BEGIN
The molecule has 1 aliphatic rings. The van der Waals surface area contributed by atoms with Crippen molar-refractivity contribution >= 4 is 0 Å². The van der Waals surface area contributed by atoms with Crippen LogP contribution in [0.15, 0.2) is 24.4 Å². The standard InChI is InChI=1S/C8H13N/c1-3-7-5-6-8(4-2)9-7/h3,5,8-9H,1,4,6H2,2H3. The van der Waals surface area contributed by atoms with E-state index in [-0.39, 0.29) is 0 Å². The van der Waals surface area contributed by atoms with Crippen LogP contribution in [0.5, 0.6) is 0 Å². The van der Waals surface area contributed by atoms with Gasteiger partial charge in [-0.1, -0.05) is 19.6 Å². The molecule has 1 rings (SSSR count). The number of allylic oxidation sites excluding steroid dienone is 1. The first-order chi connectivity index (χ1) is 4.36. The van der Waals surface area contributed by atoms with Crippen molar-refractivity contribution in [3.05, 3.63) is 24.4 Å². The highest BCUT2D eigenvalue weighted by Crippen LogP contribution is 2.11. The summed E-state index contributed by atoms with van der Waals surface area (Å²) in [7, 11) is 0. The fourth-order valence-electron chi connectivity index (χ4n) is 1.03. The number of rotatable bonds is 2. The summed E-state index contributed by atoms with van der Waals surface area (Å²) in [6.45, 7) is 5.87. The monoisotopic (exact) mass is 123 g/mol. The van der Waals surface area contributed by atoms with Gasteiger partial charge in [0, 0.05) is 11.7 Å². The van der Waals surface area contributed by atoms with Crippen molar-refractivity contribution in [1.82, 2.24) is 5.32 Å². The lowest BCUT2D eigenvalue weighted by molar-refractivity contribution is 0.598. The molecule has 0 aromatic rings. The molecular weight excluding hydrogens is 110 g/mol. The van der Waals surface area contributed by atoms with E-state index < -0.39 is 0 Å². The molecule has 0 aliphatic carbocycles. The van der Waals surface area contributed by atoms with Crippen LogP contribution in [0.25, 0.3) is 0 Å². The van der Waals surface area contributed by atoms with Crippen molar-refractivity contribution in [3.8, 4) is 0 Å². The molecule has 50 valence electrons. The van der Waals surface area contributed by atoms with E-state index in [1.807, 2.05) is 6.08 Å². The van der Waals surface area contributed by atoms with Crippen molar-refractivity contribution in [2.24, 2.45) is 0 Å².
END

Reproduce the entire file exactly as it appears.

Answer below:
The molecule has 1 aliphatic rings. The van der Waals surface area contributed by atoms with Crippen molar-refractivity contribution >= 4 is 0 Å². The van der Waals surface area contributed by atoms with Crippen LogP contribution in [0.15, 0.2) is 24.4 Å². The standard InChI is InChI=1S/C8H13N/c1-3-7-5-6-8(4-2)9-7/h3,5,8-9H,1,4,6H2,2H3. The van der Waals surface area contributed by atoms with E-state index in [-0.39, 0.29) is 0 Å². The van der Waals surface area contributed by atoms with Crippen LogP contribution in [0.5, 0.6) is 0 Å². The van der Waals surface area contributed by atoms with Gasteiger partial charge in [-0.1, -0.05) is 19.6 Å². The molecule has 1 rings (SSSR count). The number of allylic oxidation sites excluding steroid dienone is 1. The first-order chi connectivity index (χ1) is 4.36. The van der Waals surface area contributed by atoms with Crippen molar-refractivity contribution in [3.05, 3.63) is 24.4 Å². The highest BCUT2D eigenvalue weighted by Crippen LogP contribution is 2.11. The summed E-state index contributed by atoms with van der Waals surface area (Å²) in [7, 11) is 0. The fourth-order valence-electron chi connectivity index (χ4n) is 1.03. The number of rotatable bonds is 2. The summed E-state index contributed by atoms with van der Waals surface area (Å²) in [6.45, 7) is 5.87. The monoisotopic (exact) mass is 123 g/mol. The van der Waals surface area contributed by atoms with Gasteiger partial charge in [0, 0.05) is 11.7 Å². The van der Waals surface area contributed by atoms with Crippen molar-refractivity contribution in [1.82, 2.24) is 5.32 Å². The lowest BCUT2D eigenvalue weighted by molar-refractivity contribution is 0.598. The molecule has 0 aromatic rings. The molecular weight excluding hydrogens is 110 g/mol. The van der Waals surface area contributed by atoms with E-state index < -0.39 is 0 Å². The molecule has 0 aliphatic carbocycles. The van der Waals surface area contributed by atoms with Crippen LogP contribution in [0.25, 0.3) is 0 Å². The van der Waals surface area contributed by atoms with Crippen molar-refractivity contribution in [3.8, 4) is 0 Å². The molecule has 50 valence electrons. The van der Waals surface area contributed by atoms with E-state index in [1.807, 2.05) is 6.08 Å². The van der Waals surface area contributed by atoms with Crippen molar-refractivity contribution in [2.24, 2.45) is 0 Å².